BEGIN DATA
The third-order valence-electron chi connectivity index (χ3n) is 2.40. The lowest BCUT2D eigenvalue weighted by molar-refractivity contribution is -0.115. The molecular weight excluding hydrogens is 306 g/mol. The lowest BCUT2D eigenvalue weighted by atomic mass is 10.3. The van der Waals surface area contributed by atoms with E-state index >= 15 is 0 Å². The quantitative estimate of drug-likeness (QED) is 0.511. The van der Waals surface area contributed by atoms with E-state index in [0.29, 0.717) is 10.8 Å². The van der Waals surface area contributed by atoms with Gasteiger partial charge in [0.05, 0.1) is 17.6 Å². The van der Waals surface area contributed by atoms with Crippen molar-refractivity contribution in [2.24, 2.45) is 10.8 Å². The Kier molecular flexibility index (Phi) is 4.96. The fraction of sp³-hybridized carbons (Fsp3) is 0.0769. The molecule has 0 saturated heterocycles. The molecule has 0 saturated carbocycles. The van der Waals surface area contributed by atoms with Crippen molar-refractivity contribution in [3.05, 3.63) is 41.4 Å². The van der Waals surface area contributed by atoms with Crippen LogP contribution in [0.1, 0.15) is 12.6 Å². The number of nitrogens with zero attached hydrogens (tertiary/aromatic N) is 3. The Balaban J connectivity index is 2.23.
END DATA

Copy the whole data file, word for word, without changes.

The third-order valence-electron chi connectivity index (χ3n) is 2.40. The lowest BCUT2D eigenvalue weighted by molar-refractivity contribution is -0.115. The molecular weight excluding hydrogens is 306 g/mol. The lowest BCUT2D eigenvalue weighted by atomic mass is 10.3. The van der Waals surface area contributed by atoms with E-state index >= 15 is 0 Å². The quantitative estimate of drug-likeness (QED) is 0.511. The van der Waals surface area contributed by atoms with E-state index in [0.29, 0.717) is 10.8 Å². The van der Waals surface area contributed by atoms with Gasteiger partial charge in [0.05, 0.1) is 17.6 Å². The van der Waals surface area contributed by atoms with Crippen molar-refractivity contribution in [2.24, 2.45) is 10.8 Å². The Kier molecular flexibility index (Phi) is 4.96. The fraction of sp³-hybridized carbons (Fsp3) is 0.0769. The molecule has 0 saturated heterocycles. The molecule has 0 saturated carbocycles. The van der Waals surface area contributed by atoms with Crippen molar-refractivity contribution in [3.05, 3.63) is 41.4 Å². The van der Waals surface area contributed by atoms with Crippen LogP contribution in [0.1, 0.15) is 12.6 Å². The number of nitrogens with zero attached hydrogens (tertiary/aromatic N) is 3. The Balaban J connectivity index is 2.23.